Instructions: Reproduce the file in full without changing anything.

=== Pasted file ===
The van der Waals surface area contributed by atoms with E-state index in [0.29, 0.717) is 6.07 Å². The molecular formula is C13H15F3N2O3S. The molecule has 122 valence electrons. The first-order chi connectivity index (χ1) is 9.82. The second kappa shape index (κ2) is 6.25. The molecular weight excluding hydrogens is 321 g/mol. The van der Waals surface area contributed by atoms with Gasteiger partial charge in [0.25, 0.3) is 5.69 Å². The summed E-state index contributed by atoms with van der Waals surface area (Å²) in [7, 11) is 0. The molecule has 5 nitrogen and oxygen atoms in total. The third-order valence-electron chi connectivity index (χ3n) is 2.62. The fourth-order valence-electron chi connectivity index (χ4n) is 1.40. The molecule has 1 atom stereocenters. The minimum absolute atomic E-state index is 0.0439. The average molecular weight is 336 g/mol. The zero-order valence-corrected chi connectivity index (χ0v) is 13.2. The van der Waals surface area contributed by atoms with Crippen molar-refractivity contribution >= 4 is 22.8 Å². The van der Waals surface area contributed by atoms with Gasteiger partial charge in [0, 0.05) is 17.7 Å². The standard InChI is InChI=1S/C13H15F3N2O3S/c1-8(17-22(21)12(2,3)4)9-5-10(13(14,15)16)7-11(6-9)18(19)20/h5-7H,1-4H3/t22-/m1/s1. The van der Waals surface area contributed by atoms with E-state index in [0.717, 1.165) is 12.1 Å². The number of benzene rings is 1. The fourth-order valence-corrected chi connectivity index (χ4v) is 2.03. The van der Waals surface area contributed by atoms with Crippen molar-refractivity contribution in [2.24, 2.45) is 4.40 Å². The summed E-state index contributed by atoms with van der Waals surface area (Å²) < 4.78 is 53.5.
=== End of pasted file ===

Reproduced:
The van der Waals surface area contributed by atoms with E-state index in [0.29, 0.717) is 6.07 Å². The molecular formula is C13H15F3N2O3S. The molecule has 122 valence electrons. The first-order chi connectivity index (χ1) is 9.82. The second kappa shape index (κ2) is 6.25. The molecular weight excluding hydrogens is 321 g/mol. The van der Waals surface area contributed by atoms with Gasteiger partial charge in [0.25, 0.3) is 5.69 Å². The summed E-state index contributed by atoms with van der Waals surface area (Å²) in [7, 11) is 0. The molecule has 5 nitrogen and oxygen atoms in total. The third-order valence-electron chi connectivity index (χ3n) is 2.62. The fourth-order valence-electron chi connectivity index (χ4n) is 1.40. The molecule has 1 atom stereocenters. The minimum absolute atomic E-state index is 0.0439. The average molecular weight is 336 g/mol. The zero-order valence-corrected chi connectivity index (χ0v) is 13.2. The van der Waals surface area contributed by atoms with Crippen molar-refractivity contribution >= 4 is 22.8 Å². The van der Waals surface area contributed by atoms with Gasteiger partial charge in [0, 0.05) is 17.7 Å². The standard InChI is InChI=1S/C13H15F3N2O3S/c1-8(17-22(21)12(2,3)4)9-5-10(13(14,15)16)7-11(6-9)18(19)20/h5-7H,1-4H3/t22-/m1/s1. The van der Waals surface area contributed by atoms with E-state index in [0.717, 1.165) is 12.1 Å². The number of benzene rings is 1. The fourth-order valence-corrected chi connectivity index (χ4v) is 2.03. The van der Waals surface area contributed by atoms with Crippen molar-refractivity contribution in [2.24, 2.45) is 4.40 Å². The summed E-state index contributed by atoms with van der Waals surface area (Å²) < 4.78 is 53.5.